Home Our work at UNEP Level Towards a Mercury Treaty
UNEP Hg INC 1, 7-11 June 2010, Stockholm, Sweden PDF Print
Friday, 10 September 2010 14:47

ZMWG preparatory work for the First session of the Intergovernmental Negotiating Committee, Stockholm, Sweden (INC1)

ZMWG Framework for a mercury treaty
June 2010

ZMWG observations on UNEP documents produced for INC 1
2 June 2010

ZMWG Though-started on Artisanal and Small scale gold mining (ASGM)
2 June 2010
and in ES

ZMWG fact sheet on mercury

ZMWG fact sheet on skin creams

March 2010 Working Draft

FR, ES, CHI, RU, Arab and PT,JP
18 March 2010


7-11 June 2010, INC1, Stockholm, Sweden

Fifty five representatives of NGOs, from 29 countries, participated at the Mercury INC 1, Stockholm, Sweden. An NGO preparatory meeting took place on the 5 June 2010. On the 6 June 2010 Technical Briefings were organised by UNEP, all presentations can be found here. In the afternoon, the ZMWG organised a demonstration and training of the NGOs on how to use a LUMEX monitoring instrument, to monitor mercury emissions in the air, with the help of an engineer from LUMEX.

A ZMWG exhibition booth was set up providing information on mercury in different products and processes (lamps, measuring devices, chlor-alkali, artisanal small scale gold mining etc) as well as our position papers. Pollution Probe's (Canada) booth exhibited the theme on mercury in products. IPEN had a booth on their Mercury Free Campaign.

Two films on how mercury is freely traded in the New Delhi market , as well as one on Mercury use in hospitals in India, was produced by Toxics Link under the Zero Mercury Campaign and projected at the ZMWG exhibition booth during the week. A powerpoint presentation made by CACP (Japan) on the Minamata disease and mercury in Japan was also projected during the week.

During the week the ZMWG Say.... aaaHg!!! action took place - governmnent delegates had the possibility to measure mercury in their breath mainly coming from dental amalgams containing mercury, by using the LUMEX - portable mercury monitoring instrument.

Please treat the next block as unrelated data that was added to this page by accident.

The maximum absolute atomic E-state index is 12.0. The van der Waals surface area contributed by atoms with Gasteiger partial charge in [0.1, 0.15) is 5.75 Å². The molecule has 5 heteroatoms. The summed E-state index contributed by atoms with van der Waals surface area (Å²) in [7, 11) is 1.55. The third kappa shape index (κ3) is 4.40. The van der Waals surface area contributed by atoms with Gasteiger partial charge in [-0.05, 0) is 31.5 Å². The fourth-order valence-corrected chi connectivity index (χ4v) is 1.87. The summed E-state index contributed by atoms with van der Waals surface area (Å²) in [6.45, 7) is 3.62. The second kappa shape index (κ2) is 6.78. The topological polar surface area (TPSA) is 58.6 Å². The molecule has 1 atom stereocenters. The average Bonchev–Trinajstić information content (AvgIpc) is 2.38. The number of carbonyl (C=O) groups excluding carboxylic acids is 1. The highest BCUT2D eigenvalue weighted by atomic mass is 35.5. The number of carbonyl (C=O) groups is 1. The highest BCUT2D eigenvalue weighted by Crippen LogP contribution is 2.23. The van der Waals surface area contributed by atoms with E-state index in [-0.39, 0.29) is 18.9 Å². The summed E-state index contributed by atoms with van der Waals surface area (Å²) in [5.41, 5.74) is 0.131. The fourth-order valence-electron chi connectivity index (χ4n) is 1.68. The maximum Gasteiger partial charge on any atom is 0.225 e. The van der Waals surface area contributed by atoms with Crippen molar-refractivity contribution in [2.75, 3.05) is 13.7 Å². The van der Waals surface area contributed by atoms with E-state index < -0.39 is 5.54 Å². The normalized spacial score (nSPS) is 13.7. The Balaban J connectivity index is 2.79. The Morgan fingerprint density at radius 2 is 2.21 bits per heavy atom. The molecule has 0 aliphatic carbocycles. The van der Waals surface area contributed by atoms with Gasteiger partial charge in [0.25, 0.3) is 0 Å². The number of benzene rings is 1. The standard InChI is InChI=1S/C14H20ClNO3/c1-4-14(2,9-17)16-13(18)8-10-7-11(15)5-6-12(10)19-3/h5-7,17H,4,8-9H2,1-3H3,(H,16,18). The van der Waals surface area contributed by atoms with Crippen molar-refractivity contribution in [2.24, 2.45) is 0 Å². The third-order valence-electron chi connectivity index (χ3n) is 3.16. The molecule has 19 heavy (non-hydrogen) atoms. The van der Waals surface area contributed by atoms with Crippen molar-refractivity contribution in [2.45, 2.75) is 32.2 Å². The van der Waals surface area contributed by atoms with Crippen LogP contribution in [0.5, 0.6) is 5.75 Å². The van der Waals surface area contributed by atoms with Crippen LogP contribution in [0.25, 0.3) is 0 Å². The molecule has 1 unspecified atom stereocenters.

During the meeting the NGOs presence was very evident. Statements were given in a coordinated, complementary manner by the NGOs' network representatives and received very positive feedback. Below you can see statements made by the Zero Mercury Working Group as well as Joint statements.

ZMWG statements/Press releases

7 June
Joint Press release - ZMWG, IPEN , SSNC
Opening Statement
Indigenous NGOs opening statement
Joint (ZMWG+IPEN) statement on Objectives
8 June
Joint (ZMWG+IPEN) statement on Treaty Structure
Statement on Finances and Compliance

Statement on Compliance and Reporting

9 June
Statement on Supply

Statement on Demand
Joint (ZMWG+IPEN) statement on Waste and contaminated sites
10 June
Statement on Storage
Statement on mercury in Atmospheric Emissions
ICC statement on emissions
Statement on Awareness raising and information
CEPHED statement
11 June
CACP statement on Minamata
Joint (ZMWG+IPEN) final statement
ZMWG final Press release

Photo Gallery
Lumex NGOs training 1 , 2
The ZMWG exhibition booth
Say....aaaHg! ZMWG action 1 , 2 , 3

The participation of 132 countries’ reaffirmed the importance and international commitment to address the global mercury problem. We hope that this first round of discussions covering all issues will open the way to more substantive discussions on legally binding control measures in order to minimise and, where feasible, eliminate mercury from use, supply and emissions globally.

During the meeting countries expressed their views on potential targeted control provisions on mercury issues such as supply; storage of excess mercury; use of mercury in products and processes; artisanal small scale gold mining; trade; atmospheric emissions of mercury; waste and contaminated sites; as well as on compliance, finances, capacity building and technical assistance and awareness raising. Countries and regions also expressed their opinions on how discussions should unfold during the coming INCs.

We now look forward to engaging in focused discussions in areas such as supply, trade and storage of surplus mercury where substantial progress can be made. UNEP has now been tasked to draft options on measures to reduce supply, demand and emissions, to be discussed at INC 2, Tokyo, Japan, January 2011.